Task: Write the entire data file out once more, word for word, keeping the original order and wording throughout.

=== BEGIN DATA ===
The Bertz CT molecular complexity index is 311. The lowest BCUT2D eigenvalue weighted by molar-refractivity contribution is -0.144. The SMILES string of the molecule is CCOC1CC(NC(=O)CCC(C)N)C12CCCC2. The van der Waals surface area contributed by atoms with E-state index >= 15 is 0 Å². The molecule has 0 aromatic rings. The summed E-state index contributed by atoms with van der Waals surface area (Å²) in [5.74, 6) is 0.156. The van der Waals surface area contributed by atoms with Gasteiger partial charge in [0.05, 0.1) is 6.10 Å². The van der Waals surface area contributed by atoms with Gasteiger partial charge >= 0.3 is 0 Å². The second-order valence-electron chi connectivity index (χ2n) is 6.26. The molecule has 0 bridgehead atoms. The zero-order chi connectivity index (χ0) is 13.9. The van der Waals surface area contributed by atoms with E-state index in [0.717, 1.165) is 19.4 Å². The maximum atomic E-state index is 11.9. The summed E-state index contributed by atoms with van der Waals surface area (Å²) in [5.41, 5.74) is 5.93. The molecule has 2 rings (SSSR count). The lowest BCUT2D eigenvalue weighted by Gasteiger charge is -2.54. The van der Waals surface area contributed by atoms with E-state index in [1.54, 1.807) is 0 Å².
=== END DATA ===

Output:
The Bertz CT molecular complexity index is 311. The lowest BCUT2D eigenvalue weighted by molar-refractivity contribution is -0.144. The SMILES string of the molecule is CCOC1CC(NC(=O)CCC(C)N)C12CCCC2. The van der Waals surface area contributed by atoms with E-state index >= 15 is 0 Å². The molecule has 0 aromatic rings. The summed E-state index contributed by atoms with van der Waals surface area (Å²) in [5.74, 6) is 0.156. The van der Waals surface area contributed by atoms with Gasteiger partial charge in [0.05, 0.1) is 6.10 Å². The van der Waals surface area contributed by atoms with Gasteiger partial charge >= 0.3 is 0 Å². The second-order valence-electron chi connectivity index (χ2n) is 6.26. The molecule has 0 bridgehead atoms. The zero-order chi connectivity index (χ0) is 13.9. The van der Waals surface area contributed by atoms with E-state index in [0.717, 1.165) is 19.4 Å². The maximum atomic E-state index is 11.9. The summed E-state index contributed by atoms with van der Waals surface area (Å²) in [5.41, 5.74) is 5.93. The molecule has 2 rings (SSSR count). The lowest BCUT2D eigenvalue weighted by Gasteiger charge is -2.54. The van der Waals surface area contributed by atoms with E-state index in [1.54, 1.807) is 0 Å².